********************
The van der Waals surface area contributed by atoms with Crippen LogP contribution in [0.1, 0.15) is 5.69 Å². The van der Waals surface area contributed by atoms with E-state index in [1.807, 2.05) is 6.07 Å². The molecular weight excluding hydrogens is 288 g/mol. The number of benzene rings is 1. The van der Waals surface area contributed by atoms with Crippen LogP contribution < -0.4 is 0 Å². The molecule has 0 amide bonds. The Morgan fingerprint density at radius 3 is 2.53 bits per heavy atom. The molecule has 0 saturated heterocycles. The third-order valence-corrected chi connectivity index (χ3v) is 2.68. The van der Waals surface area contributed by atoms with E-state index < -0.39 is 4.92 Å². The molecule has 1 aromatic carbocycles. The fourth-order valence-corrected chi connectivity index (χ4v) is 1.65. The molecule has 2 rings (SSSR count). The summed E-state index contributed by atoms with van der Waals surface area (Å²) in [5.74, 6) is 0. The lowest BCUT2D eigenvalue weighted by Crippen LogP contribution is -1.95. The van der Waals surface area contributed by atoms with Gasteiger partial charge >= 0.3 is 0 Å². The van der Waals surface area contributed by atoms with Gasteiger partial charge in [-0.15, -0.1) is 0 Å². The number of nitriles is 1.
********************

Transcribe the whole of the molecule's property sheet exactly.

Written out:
The van der Waals surface area contributed by atoms with Crippen LogP contribution in [0.1, 0.15) is 5.69 Å². The van der Waals surface area contributed by atoms with E-state index in [1.807, 2.05) is 6.07 Å². The molecular weight excluding hydrogens is 288 g/mol. The number of benzene rings is 1. The van der Waals surface area contributed by atoms with Crippen LogP contribution < -0.4 is 0 Å². The molecule has 0 amide bonds. The Morgan fingerprint density at radius 3 is 2.53 bits per heavy atom. The molecule has 0 saturated heterocycles. The third-order valence-corrected chi connectivity index (χ3v) is 2.68. The van der Waals surface area contributed by atoms with E-state index < -0.39 is 4.92 Å². The molecule has 1 aromatic carbocycles. The fourth-order valence-corrected chi connectivity index (χ4v) is 1.65. The molecule has 2 rings (SSSR count). The summed E-state index contributed by atoms with van der Waals surface area (Å²) in [5.74, 6) is 0. The lowest BCUT2D eigenvalue weighted by Crippen LogP contribution is -1.95. The van der Waals surface area contributed by atoms with Gasteiger partial charge >= 0.3 is 0 Å². The van der Waals surface area contributed by atoms with Gasteiger partial charge in [-0.15, -0.1) is 0 Å². The number of nitriles is 1.